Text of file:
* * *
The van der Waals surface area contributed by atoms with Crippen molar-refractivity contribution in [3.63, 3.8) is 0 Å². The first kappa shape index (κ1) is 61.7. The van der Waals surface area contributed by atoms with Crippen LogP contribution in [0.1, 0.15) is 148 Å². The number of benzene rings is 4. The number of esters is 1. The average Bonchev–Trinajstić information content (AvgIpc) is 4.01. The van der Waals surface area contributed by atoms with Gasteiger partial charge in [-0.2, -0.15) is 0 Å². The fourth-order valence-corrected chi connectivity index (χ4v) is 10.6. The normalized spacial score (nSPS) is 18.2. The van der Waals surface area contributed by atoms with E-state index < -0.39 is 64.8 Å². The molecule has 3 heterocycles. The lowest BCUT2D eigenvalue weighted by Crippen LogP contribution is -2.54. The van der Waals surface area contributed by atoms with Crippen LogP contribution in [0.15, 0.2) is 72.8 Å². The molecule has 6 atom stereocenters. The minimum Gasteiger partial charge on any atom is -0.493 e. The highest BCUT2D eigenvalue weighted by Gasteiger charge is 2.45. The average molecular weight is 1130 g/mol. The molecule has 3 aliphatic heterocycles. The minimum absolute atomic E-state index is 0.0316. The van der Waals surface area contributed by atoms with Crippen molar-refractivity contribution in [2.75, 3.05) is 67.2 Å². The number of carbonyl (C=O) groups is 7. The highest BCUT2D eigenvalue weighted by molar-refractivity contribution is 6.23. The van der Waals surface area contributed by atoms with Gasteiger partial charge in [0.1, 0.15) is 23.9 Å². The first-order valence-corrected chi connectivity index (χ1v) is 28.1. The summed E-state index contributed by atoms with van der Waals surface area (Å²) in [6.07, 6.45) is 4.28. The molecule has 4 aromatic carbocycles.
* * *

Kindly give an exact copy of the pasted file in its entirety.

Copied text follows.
The van der Waals surface area contributed by atoms with Crippen molar-refractivity contribution in [3.63, 3.8) is 0 Å². The first kappa shape index (κ1) is 61.7. The van der Waals surface area contributed by atoms with Crippen LogP contribution in [0.1, 0.15) is 148 Å². The number of benzene rings is 4. The number of esters is 1. The average Bonchev–Trinajstić information content (AvgIpc) is 4.01. The van der Waals surface area contributed by atoms with Gasteiger partial charge in [-0.2, -0.15) is 0 Å². The fourth-order valence-corrected chi connectivity index (χ4v) is 10.6. The normalized spacial score (nSPS) is 18.2. The van der Waals surface area contributed by atoms with E-state index < -0.39 is 64.8 Å². The molecule has 3 heterocycles. The lowest BCUT2D eigenvalue weighted by Crippen LogP contribution is -2.54. The van der Waals surface area contributed by atoms with Crippen LogP contribution in [0.15, 0.2) is 72.8 Å². The molecule has 6 atom stereocenters. The minimum Gasteiger partial charge on any atom is -0.493 e. The highest BCUT2D eigenvalue weighted by Gasteiger charge is 2.45. The average molecular weight is 1130 g/mol. The molecule has 3 aliphatic heterocycles. The minimum absolute atomic E-state index is 0.0316. The van der Waals surface area contributed by atoms with Crippen molar-refractivity contribution in [2.75, 3.05) is 67.2 Å². The number of carbonyl (C=O) groups is 7. The highest BCUT2D eigenvalue weighted by molar-refractivity contribution is 6.23. The van der Waals surface area contributed by atoms with Gasteiger partial charge in [0.1, 0.15) is 23.9 Å². The first-order valence-corrected chi connectivity index (χ1v) is 28.1. The summed E-state index contributed by atoms with van der Waals surface area (Å²) in [6.07, 6.45) is 4.28. The molecule has 4 aromatic carbocycles.